Gandharpale Buddhist Cave

The Buddhist Society Of India 
Working President : Dr. Bhimrao Y. Ambedkar 

History: Mahad is one of the important historical towns of the India. It emerged as a big trading port as merchant ships, vessels used to enter the Gandhari River along the Savitri River from Bankot Bay. During Maurya Dynasty it was said that there were 16 janpadas in India. Janapadas had its own significance, it had huge geographical areas. Janpadas enjoys the states level importance of today’s Indian geographical structure. As per references found in Mohopre Buddhist Caves, mahad districts ancient name was “Maharakta Janpada.” So, we can say that there were totally 17 Janpadas in India including mahad janpada. Thus, there are high possibilities that many kings of Satvahans dynasty must have lived in this area.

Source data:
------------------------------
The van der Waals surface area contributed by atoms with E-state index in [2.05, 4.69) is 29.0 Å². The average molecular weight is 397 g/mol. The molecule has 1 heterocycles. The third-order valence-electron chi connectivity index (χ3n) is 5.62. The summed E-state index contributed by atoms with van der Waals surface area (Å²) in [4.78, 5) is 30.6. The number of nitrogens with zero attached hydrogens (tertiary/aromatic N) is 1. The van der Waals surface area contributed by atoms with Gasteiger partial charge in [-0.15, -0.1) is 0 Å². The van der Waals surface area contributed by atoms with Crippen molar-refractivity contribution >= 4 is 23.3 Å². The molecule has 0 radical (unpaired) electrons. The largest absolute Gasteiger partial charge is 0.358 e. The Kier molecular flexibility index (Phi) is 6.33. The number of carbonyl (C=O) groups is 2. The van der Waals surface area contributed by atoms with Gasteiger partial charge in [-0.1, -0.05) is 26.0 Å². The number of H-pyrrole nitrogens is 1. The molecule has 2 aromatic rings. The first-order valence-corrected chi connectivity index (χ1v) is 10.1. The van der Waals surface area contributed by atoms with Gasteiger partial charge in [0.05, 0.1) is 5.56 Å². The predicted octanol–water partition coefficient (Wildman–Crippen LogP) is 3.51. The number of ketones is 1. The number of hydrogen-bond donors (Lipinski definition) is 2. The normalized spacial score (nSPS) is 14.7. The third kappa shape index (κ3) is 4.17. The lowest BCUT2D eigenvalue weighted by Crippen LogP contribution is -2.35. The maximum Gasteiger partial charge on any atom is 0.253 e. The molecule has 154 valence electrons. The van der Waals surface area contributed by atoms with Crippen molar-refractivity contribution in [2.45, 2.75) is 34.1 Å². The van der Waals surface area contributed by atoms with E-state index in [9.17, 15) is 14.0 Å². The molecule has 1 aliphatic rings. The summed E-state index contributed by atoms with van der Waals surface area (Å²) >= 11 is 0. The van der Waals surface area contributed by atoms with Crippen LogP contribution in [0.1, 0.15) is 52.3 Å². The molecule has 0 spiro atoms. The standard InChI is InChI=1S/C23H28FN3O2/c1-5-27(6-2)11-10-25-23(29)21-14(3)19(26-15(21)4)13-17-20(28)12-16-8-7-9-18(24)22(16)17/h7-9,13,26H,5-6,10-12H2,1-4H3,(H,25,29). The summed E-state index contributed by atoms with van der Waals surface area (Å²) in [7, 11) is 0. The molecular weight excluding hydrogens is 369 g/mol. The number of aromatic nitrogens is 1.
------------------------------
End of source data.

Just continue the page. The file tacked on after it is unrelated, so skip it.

Being an ancient trade port, in the second half of the 1st century BC, this trade route was connected between the Mahad and the Deccan Plateau due to the significant growth of trade here. The manufactured goods of Konkan like cloth, rice, cashew nut, and coconut were exported. From the 1st century AD to the 12th century, it means there were many Buddhist merchants who were indulge in trading by this port. This Buddhist caves in the “Maharkat Janpada” ie. Mahad District was built for the residence of Buddhist monks. The Tamrapats dated 1094 AD, during the era of king 14th Anantdeva, it was mentioned as “Balipattam or Palaipattamai” to mahad. In the 2nd century, Claudius Ptolemy – The Geography a book by a Greek traveller, Ptolemy, calls Mahad as “Balipattam”, while in the book “Periplus of the Erythraean sea calls it “Palaipattamai”. The references also found wherein, the paley village was mentioned in the research of Forbes (British Officer) in the year 1774 AD. He has written in his notes that “vihara chaityagrihas like Elephanta and Sashti caves are carved in places that are difficult to climb. These caves are located on the ancient trade route of Chaul and ports in Rajpuri Bay, Mahad Varadh hill connected to Ter” (currently in osmanabad district of maharashtra). There is a group of 28 to 30 caves. These caves have three levels structure, it looks like three-storied buildings.